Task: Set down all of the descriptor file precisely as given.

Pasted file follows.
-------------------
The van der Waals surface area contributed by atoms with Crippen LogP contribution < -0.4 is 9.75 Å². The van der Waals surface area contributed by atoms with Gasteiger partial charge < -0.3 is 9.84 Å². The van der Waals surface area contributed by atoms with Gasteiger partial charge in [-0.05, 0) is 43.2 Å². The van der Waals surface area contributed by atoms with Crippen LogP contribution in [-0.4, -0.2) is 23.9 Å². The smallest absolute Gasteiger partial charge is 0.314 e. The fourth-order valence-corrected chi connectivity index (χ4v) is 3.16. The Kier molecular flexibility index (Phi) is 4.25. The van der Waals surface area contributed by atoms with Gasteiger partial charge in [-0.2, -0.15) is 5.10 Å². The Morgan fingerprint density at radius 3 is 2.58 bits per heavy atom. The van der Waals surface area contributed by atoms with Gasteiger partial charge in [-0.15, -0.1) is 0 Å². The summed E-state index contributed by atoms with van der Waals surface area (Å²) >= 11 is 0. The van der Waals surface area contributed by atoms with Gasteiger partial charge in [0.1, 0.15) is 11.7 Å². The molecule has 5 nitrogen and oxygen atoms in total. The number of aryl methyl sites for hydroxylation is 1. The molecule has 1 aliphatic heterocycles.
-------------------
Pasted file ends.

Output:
The van der Waals surface area contributed by atoms with Crippen LogP contribution < -0.4 is 9.75 Å². The van der Waals surface area contributed by atoms with Gasteiger partial charge < -0.3 is 9.84 Å². The van der Waals surface area contributed by atoms with Gasteiger partial charge in [-0.05, 0) is 43.2 Å². The van der Waals surface area contributed by atoms with Crippen LogP contribution in [-0.4, -0.2) is 23.9 Å². The smallest absolute Gasteiger partial charge is 0.314 e. The fourth-order valence-corrected chi connectivity index (χ4v) is 3.16. The Kier molecular flexibility index (Phi) is 4.25. The van der Waals surface area contributed by atoms with Gasteiger partial charge in [-0.2, -0.15) is 5.10 Å². The Morgan fingerprint density at radius 3 is 2.58 bits per heavy atom. The van der Waals surface area contributed by atoms with Gasteiger partial charge in [-0.15, -0.1) is 0 Å². The summed E-state index contributed by atoms with van der Waals surface area (Å²) >= 11 is 0. The van der Waals surface area contributed by atoms with Gasteiger partial charge in [0.1, 0.15) is 11.7 Å². The molecule has 5 nitrogen and oxygen atoms in total. The number of aryl methyl sites for hydroxylation is 1. The molecule has 1 aliphatic heterocycles.